- Pais came up with technology that can "engineer" reality, devising an ultrafast craft, a fusion reactor, and more.
- While mostly theoretical at this point, the inventions could transform energy, space, and military sectors.
The U.S. Navy controls patents for some futuristic and outlandish technologies, some of which, dubbed "the UFO patents," came to light recently. Of particular note are inventions by the somewhat mysterious Dr. Salvatore Cezar Pais, whose tech claims to be able to "engineer reality." His slate of highly-ambitious, borderline sci-fi designs meant for use by the U.S. government range from gravitational wave generators and compact fusion reactors to next-gen hybrid aerospace-underwater crafts with revolutionary propulsion systems, and beyond.
Of course, the existence of patents does not mean these technologies have actually been created, but there is evidence that some demonstrations of operability have been successfully carried out. As investigated and reported by The War Zone, a possible reason why some of the patents may have been taken on by the Navy is that the Chinese military may also be developing similar advanced gadgets.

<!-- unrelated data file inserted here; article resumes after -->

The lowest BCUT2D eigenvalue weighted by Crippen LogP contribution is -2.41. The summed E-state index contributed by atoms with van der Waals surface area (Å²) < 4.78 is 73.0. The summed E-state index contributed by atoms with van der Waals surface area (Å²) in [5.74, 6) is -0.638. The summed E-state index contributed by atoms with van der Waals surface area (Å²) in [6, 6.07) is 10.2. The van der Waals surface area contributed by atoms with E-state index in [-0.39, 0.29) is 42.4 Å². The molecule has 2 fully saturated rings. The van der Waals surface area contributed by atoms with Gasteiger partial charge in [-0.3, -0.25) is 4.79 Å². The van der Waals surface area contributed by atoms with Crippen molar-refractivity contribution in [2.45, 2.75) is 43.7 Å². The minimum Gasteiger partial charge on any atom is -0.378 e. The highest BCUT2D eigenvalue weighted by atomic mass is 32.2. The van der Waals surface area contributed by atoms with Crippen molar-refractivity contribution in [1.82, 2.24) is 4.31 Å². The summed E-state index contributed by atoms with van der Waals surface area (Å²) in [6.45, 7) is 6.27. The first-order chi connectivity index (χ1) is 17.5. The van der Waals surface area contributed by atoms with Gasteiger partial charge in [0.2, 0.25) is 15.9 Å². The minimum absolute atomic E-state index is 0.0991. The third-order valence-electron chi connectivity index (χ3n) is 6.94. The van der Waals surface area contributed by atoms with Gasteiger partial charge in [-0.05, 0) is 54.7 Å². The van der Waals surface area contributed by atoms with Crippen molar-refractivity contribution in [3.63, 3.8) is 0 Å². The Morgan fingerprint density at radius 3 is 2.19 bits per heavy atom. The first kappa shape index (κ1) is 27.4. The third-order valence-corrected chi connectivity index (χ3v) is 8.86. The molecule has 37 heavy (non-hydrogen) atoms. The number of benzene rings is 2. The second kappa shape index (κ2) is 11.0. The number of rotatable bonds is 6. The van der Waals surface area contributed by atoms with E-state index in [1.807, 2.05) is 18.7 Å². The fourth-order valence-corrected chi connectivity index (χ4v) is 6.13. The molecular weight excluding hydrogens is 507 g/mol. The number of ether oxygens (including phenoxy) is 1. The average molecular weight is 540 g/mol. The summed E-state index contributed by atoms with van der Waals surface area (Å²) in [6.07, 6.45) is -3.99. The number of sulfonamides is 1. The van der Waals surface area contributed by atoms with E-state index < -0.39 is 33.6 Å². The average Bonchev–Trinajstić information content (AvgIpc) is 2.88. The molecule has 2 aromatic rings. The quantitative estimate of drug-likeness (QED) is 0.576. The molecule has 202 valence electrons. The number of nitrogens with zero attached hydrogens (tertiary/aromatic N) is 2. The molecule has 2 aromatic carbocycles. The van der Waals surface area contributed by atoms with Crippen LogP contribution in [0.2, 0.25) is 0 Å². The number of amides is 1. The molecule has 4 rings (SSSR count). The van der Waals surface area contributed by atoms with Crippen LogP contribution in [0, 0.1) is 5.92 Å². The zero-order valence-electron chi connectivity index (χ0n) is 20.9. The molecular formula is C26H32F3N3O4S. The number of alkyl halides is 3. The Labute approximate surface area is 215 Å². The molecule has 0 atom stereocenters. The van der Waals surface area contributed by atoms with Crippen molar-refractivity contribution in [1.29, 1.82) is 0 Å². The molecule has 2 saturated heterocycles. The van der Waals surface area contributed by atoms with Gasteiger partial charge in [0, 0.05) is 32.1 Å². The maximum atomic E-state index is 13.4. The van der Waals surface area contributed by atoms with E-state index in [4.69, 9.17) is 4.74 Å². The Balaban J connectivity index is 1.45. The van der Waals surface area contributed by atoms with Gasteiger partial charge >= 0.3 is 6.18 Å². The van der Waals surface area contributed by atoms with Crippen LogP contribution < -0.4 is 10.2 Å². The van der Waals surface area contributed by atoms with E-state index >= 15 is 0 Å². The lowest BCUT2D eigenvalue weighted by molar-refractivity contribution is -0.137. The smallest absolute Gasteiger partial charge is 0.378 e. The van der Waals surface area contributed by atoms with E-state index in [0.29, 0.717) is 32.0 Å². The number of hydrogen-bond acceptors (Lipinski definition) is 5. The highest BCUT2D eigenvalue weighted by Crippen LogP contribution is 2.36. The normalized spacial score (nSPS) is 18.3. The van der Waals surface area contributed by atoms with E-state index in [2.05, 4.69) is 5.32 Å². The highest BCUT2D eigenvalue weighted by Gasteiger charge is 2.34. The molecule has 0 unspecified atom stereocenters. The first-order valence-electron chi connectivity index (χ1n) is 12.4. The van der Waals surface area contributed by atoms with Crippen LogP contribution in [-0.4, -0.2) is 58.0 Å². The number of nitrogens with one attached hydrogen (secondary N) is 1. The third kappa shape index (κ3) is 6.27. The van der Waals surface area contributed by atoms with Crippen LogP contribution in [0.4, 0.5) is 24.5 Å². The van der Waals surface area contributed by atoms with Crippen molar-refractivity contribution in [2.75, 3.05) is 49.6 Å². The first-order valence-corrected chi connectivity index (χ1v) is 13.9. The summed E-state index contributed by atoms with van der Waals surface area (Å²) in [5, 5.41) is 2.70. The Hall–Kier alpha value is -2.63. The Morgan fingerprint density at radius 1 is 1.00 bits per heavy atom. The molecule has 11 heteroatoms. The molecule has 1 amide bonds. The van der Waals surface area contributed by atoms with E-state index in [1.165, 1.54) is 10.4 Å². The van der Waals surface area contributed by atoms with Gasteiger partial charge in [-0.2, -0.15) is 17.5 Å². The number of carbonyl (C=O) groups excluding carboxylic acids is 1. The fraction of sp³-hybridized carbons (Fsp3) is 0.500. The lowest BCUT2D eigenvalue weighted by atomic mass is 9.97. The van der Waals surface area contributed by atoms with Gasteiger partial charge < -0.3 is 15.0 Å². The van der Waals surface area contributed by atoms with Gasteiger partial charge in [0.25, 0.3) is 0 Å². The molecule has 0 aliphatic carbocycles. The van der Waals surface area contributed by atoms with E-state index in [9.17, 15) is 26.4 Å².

Among Dr. Pais's patents are designs, approved in 2018, for an aerospace-underwater craft of incredible speed and maneuverability. This cone-shaped vehicle can potentially fly just as well anywhere it may be, whether air, water or space, without leaving any heat signatures. It can achieve this by creating a quantum vacuum around itself with a very dense polarized energy field. This vacuum would allow it to repel any molecule the craft comes in contact with, no matter the medium. Manipulating "quantum field fluctuations in the local vacuum energy state," would help reduce the craft's inertia. The polarized vacuum would dramatically decrease any elemental resistance and lead to "extreme speeds," claims the paper.
Not only that, if the vacuum-creating technology can be engineered, we'd also be able to "engineer the fabric of our reality at the most fundamental level," states the patent. This would lead to major advancements in aerospace propulsion and generating power. Not to mention other reality-changing outcomes that come to mind.
Among Pais's other patents are inventions that stem from similar thinking, outlining pieces of technology necessary to make his creations come to fruition. His paper presented in 2019, titled "Room Temperature Superconducting System for Use on a Hybrid Aerospace Undersea Craft," proposes a system that can achieve superconductivity at room temperatures. This would become "a highly disruptive technology, capable of a total paradigm change in Science and Technology," conveys Pais.
High frequency gravitational wave generator.
Credit: Dr. Salvatore Pais